I didn’t see Batman V Superman: Dawn of Justice until about six days after its initial release, so I wasn’t planning on writing a review of the flick. And I still don’t (though I fall squarely in the camp of those who loved it). There was a particularly flawed aspect of the movie that kept nagging at me, as it represents a professional itch that just wouldn’t go away. So I’ve decided to scratch it with a little rant.
While I feel BvS succeeds overall as an action movie, a character-driven drama and an effort to build a larger super-hero movie continuity, it fails in lesser aspects. Chief among them, how it handles the practice of journalism. I’m a newspaper reporter, so clunky depictions of my profession always irk me. And boy, did director Zack Snyder and screenwriters David S. Goyer and Chris Terrio bungle the day-to-day operations of The Daily Planet at just about every opportunity (though there are few of them).
“Kent, you’re Sports today!” Um, no, Perry White, he isn’t. That’s not how it works. Maybe at a little weekly community newspaper, the staff might wear many hats, out of sheer necessity, given how those newsrooms can list fewer staffers than you have fingers on one hand. But The Daily Planet? A major metropolitan newspaper? Even in this difficult economic environment for newspapers, it just wouldn’t happen.
Now, at the end of Man of Steel, there was suggestion that Clark Kent might end up as a stringer for the Planet, a freelancer who would take whatever assignment was available. But in BvS, he’s clearly a staff reporter. He has a cubicle. Perry notes his absence in the office. He’s a staffer in the news department.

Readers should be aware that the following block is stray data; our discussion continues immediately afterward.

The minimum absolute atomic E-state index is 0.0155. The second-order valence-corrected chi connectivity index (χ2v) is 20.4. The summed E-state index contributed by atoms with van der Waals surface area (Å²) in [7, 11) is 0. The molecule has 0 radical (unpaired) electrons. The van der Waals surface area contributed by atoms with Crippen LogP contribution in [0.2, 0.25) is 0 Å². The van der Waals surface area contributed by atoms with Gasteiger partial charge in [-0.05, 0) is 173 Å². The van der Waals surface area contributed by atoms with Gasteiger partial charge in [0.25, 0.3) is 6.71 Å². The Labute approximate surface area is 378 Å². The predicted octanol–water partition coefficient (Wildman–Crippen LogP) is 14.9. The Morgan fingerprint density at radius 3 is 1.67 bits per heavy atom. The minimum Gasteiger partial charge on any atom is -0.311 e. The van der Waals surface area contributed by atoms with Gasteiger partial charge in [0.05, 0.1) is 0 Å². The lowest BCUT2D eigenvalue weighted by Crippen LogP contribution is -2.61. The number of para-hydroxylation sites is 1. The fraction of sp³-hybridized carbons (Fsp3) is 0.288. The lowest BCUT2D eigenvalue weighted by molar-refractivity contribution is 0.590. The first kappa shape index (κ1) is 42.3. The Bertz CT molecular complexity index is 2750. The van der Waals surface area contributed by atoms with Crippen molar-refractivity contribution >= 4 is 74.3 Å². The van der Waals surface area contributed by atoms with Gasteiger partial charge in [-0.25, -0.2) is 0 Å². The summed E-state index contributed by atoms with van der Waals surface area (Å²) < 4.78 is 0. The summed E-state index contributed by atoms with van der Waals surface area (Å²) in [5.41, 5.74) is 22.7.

On top of that, it would appear Perry’s plan for the sports assignment (about a football player whose career has come to an end) was for the front page — of an edition set to be published days after the assignment. Forget that such a story wouldn’t be a line item on Page One. If the story was that big, it’d be one of the sports reporters — with the connections, interest and expertise in the subject matter — that’d handle the story. Hell, he or she would have a fit if it weren’t assigned to the sports department. And why would the editor-in-chief sound off on a sports assignment in the first place? The Planet would have a sports editor. Hell, my paper has one, and he’s one of only two people in the sports department.
Furthermore, given the dour outlook for the newspaper business that Perry espouses, Lois Lane’s globetrotting adventures seem rather unlikely. From the African desert to Washington, DC, there seems to be no locale she can’t reach for her undefined beat. It was especially true in Man of Steel but remains the case here. Mind you, it’s one of those cases of plot driving a character’s actions and presence, so that’s something I can easily overlook. “You’re Sports today” isn’t similarly defensible or necessary.
Another business blunder that took me out of the movie (even if it was momentarily) was Perry’s visit to the press room at the end of the film. That’s the slowest moving newspaper press I’ve ever seen, for one thing, and then there’s the atrocious grammar on that all-important front page. Oy. I winced. Really, I did. Mr. Snyder… Zack… Bubala, the next time you’re incorporating newspaper elements into one of your movies, drop me a line. I’m available as an adviser/consultant (for a nominal fee — negligible, really, in Hollywood terms).
Mind you, one could argue that Snyder’s and the screenwriters’ utter failure to portray journalism in even the most remotely plausible light is proof that they have remained connected with super-hero comics of yesteryear. After all, inaccurate and ridiculous portrayals of journalism have been a staple of the genre pretty much since it debuted in the Golden Age of Comics. From Lois Lane’s crime-fighting approach to reporting to Peter Parker’s unethical edge over competing photographers, comics writers have cast aside plausibility in favour of convenience and conflict for decades, so in that respect, we have further proof the makers of BvS stayed true to the source material.
Dawn of Justice gets journalism, especially newspaper journalism, incredibly wrong, and its incorporation of so many real-life broadcast personalities is quite distracting (notably Soledad O’Brien’s awful interjection into the narrative). But the filmmakers and cast do get storytelling, characterization and action right time and time again.
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